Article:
Home » Friends of Casco Bay Testimony in Support of LD 559: Ac Act to Restore Regular Mapping of Eelgrass Beds in the State

Friends of Casco Bay Testimony in Support of LD 559: Ac Act to Restore Regular Mapping of Eelgrass Beds in the State

March 1, 2019

Senator Carson
Representative Tucker
c/o Legislative Information Office
100 State House Station
Augusta, ME 04333

Re: LD 559: An Act To Restore Regular Mapping of Eelgrass Beds in the State

Dear Senator Carson, Representative Tucker, and Esteemed Members of the Environment and Natural Resources Committee,

Please accept this letter as the testimony of Friends of Casco Bay in support of LD 559: An Act To Restore Regular Mapping of Eelgrass Beds in the State. Friends of Casco Bay is a marine stewardship organization formed in 1989 to improve and protect the environmental health of Casco Bay. Our work involves science, advocacy, and engaging the community in efforts to protect our coastal waters.

We support LD 559 because eelgrass: (1) provides critical habitat for marine life; (2) is an indicator of clean, healthy marine water which is used to set limits in pollution discharge permits; and (3) mapping is relied upon by oil spill responders to make decisions about habitats to protect and/or restore after a spill.

Because of the importance of eelgrass, the Department of Environmental Protection (DEP) used oil spill response funds to hire an oil spill response coordinator who mapped each segment of the coast twice, once from 1992-1997, and again from 2001-2010. That position and funding no longer exist. Since then, only Casco Bay has been mapped, in 2013 and 2018. To fund this mapping, DEP took funds away from other monitoring efforts and solicited money from outside organizations. Such a model is not sustainable. Without funding for mapping, Maine is missing critical information needed to protect its valuable marine resources.

Eelgrass as Habitat:

Eelgrass grows in shallow marine environments with clear water and plenty of light. It forms a base of food production, provides shelter for juvenile fish, invertebrates and mollusks, and stabilizes unconsolidated sediments and shorelines.

Eelgrass as Indicator of Clean Water:

Eelgrass needs clean, clear marine water. If water is clouded with suspended solids or other pollutants, eelgrass dies off. If too much nitrogen from land sources, such as effluent pipes and stormwater pipes regulated under the Clean Water Act, flows into water near eelgrass, it grows less densely and looks slimy, as it will be covered with epiphytes (plants that grow on other plants). This growth impedes the ability of eelgrass to photosynthesize.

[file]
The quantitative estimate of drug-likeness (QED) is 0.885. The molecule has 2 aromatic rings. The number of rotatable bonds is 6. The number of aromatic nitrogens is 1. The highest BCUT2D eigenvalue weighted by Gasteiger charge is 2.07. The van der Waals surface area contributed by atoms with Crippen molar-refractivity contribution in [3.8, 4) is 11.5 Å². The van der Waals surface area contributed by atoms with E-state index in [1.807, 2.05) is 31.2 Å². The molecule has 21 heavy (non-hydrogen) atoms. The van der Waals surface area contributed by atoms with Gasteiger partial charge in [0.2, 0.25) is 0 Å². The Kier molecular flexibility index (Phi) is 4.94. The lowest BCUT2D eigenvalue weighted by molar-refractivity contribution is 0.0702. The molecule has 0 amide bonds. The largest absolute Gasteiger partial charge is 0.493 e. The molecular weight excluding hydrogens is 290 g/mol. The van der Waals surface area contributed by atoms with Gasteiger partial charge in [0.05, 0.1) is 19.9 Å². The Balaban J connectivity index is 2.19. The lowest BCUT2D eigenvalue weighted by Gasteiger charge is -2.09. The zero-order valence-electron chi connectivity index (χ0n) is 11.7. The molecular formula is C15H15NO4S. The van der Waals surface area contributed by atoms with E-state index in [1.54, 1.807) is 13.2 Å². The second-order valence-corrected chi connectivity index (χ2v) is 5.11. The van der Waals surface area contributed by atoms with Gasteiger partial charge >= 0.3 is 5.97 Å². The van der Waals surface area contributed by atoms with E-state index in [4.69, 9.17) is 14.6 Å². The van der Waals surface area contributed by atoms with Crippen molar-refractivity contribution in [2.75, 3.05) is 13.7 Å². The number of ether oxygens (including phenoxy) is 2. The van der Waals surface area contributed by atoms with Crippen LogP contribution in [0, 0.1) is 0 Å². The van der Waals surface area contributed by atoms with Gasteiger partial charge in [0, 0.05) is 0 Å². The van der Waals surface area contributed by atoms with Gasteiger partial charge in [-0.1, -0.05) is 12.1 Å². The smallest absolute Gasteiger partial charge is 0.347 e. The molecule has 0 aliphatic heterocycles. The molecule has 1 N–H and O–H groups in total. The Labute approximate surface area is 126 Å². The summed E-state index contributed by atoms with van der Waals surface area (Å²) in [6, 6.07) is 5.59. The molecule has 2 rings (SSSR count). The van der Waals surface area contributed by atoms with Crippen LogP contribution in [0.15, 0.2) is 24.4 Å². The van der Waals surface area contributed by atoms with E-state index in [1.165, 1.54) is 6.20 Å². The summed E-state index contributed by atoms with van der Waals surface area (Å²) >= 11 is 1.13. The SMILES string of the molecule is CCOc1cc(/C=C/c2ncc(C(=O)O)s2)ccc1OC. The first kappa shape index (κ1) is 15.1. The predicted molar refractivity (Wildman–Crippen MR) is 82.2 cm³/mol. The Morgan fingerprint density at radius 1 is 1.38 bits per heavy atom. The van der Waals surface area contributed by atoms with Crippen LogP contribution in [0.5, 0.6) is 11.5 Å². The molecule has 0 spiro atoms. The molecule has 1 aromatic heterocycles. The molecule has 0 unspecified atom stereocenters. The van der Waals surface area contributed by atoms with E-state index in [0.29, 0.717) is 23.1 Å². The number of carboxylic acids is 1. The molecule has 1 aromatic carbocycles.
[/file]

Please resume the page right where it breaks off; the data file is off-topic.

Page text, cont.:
Nitrogen pollution is a serious issue in nearshore environments. In addition to harming eelgrass, it fertilizes blooms of large mats of green algae on clam flats. We have seen this in coves of Casco Bay and in the Fore River which flows into the Bay. We have found that some of these blooms smother clams and other marine organisms, lower the pH of the sediments, and kill juvenile clams that get entangled in the algae when they try to settle onto the flats. Further, as these algal blooms die, carbon dioxide is released, which contributes to acidification of marine waters in the very areas relied upon as habitat by our valuable shellfish species.

DEP uses the health of eelgrass as an indicator of nitrogen pollution. If the receiving water near a wastewater discharge pipe has a concentration of .32 mg/l of nitrogen, then DEP examines nearby eelgrass beds to see if they are healthy. If the beds are thin and slimy in appearance, DEP determines whether the effluent from the discharge pipe could be contributing to the ill health. DEP can then limit the allowance for the amount of nitrogen that can be discharged from the pipe to restore water quality.

DEP cannot properly analyze and protect the health of our marine waters without the funds and staff to routinely map eelgrass beds.

Oil Spill Response:

In the event of an oil spill, the US Coast Guard, in coordination with other federal and state officials, sets up a command center and brings in trained experts to aid response. DEP’s maps are critical to these efforts. Eelgrass maps are used to make decisions regarding where to set out booms and can be used to make habitat restoration decisions.

Ought to Pass:

DEP should not have to cobble together resources for sporadic and incomplete mapping of eelgrass. DEP should be funded and staffed to provide on-going mapping of the entire coast in 5 years cycles. In this manner, DEP can best meet its regulatory obligations and protect our valuable marine waters. Friends of Casco Bay respectfully requests that this committee unanimously recommend that LD 559 pass.

Thank you for considering our testimony.


Ivy Frignoca,

Casco Baykeeper

Friends of Casco Bay

Cc: Caleb Roebuck


To see this testimony as a PDF, click here.